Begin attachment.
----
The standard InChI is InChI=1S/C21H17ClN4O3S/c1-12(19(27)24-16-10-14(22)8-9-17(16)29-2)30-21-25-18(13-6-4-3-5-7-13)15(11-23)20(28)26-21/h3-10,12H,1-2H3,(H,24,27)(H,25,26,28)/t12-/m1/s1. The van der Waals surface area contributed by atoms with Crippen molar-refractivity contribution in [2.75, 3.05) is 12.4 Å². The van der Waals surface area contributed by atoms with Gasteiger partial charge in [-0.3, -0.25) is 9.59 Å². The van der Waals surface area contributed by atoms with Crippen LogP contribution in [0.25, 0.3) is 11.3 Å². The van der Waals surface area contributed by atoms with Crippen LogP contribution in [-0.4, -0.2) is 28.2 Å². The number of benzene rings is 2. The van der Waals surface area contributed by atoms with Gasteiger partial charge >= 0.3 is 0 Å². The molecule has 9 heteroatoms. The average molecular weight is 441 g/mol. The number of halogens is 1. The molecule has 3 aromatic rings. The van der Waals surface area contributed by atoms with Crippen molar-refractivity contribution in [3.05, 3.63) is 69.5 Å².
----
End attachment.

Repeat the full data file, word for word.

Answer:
The standard InChI is InChI=1S/C21H17ClN4O3S/c1-12(19(27)24-16-10-14(22)8-9-17(16)29-2)30-21-25-18(13-6-4-3-5-7-13)15(11-23)20(28)26-21/h3-10,12H,1-2H3,(H,24,27)(H,25,26,28)/t12-/m1/s1. The van der Waals surface area contributed by atoms with Crippen molar-refractivity contribution in [2.75, 3.05) is 12.4 Å². The van der Waals surface area contributed by atoms with Gasteiger partial charge in [-0.3, -0.25) is 9.59 Å². The van der Waals surface area contributed by atoms with Crippen LogP contribution in [0.25, 0.3) is 11.3 Å². The van der Waals surface area contributed by atoms with Crippen LogP contribution in [-0.4, -0.2) is 28.2 Å². The number of benzene rings is 2. The van der Waals surface area contributed by atoms with Gasteiger partial charge >= 0.3 is 0 Å². The molecule has 9 heteroatoms. The average molecular weight is 441 g/mol. The number of halogens is 1. The molecule has 3 aromatic rings. The van der Waals surface area contributed by atoms with Crippen molar-refractivity contribution in [3.05, 3.63) is 69.5 Å².